Summary of “Hunger of Memory” by Richard Rodriguez

Education has always been crucial for society. Even then, it’s been crucial for many people such as philanthropists, philosophers, businessmen, writers, etc. I remember waiting for the train in the Subway and I donated some money to a homeless person and I remember he specifically told me “I may have lost everything but I still got my education. They can’t take what’s up here”. Education is crucial for everyone because of how people utilize it in society; they use it to shape their views on politics, economics, and people of society.

Particularly, Richard Rodriguez in his autobiography of Hunger of Memory is about a Mexican-American writer who expresses his and character and views on the world through his use of education.

To begin with, Richard Rodriguez presents his view on bilingual education through education. He learned about bilingual education and learning something would shape one’s view and thoughts. To explain, he believes for people who speak multiple languages, they should speak English in the public sphere (school, people, public spaces) and their native language in the private sphere (family).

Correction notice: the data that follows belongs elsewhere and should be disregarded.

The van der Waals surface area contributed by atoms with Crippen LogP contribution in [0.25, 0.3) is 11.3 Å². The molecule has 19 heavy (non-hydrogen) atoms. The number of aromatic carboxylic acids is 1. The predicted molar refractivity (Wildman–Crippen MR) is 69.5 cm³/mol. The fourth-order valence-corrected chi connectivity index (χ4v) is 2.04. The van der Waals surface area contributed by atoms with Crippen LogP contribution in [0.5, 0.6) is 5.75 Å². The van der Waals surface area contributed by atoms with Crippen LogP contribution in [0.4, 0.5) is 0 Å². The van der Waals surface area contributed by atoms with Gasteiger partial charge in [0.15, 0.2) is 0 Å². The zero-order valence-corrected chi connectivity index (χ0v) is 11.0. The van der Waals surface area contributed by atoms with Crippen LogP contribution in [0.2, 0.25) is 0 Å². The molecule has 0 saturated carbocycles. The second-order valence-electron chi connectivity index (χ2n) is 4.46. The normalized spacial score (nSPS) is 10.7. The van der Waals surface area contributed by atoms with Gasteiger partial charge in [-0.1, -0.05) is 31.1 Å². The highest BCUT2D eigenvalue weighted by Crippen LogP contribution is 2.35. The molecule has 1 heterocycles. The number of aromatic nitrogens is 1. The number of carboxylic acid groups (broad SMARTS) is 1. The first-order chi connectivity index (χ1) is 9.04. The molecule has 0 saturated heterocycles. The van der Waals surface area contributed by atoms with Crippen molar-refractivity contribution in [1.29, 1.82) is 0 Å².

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He believes this because of his own personal experience. He personally experienced how the nun in his school requested that his parents should speak English to him, and soon enough Richard forgets his native language in the process. He says he couldn’t recognize those “gringo sounds” to convey the loss of intimacy with his family. In addition, the nun at Catholic school even privately talked with Richard’s parents saying he needs to speak English at home since it would improve his academics.

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The nun was not realizing though that she was transforming Richard to be involved in the public sphere, and soon forget his intimate private sphere. It’s also important to note that Richard is writing a reflection of an early period of his life in this part of the autobiography.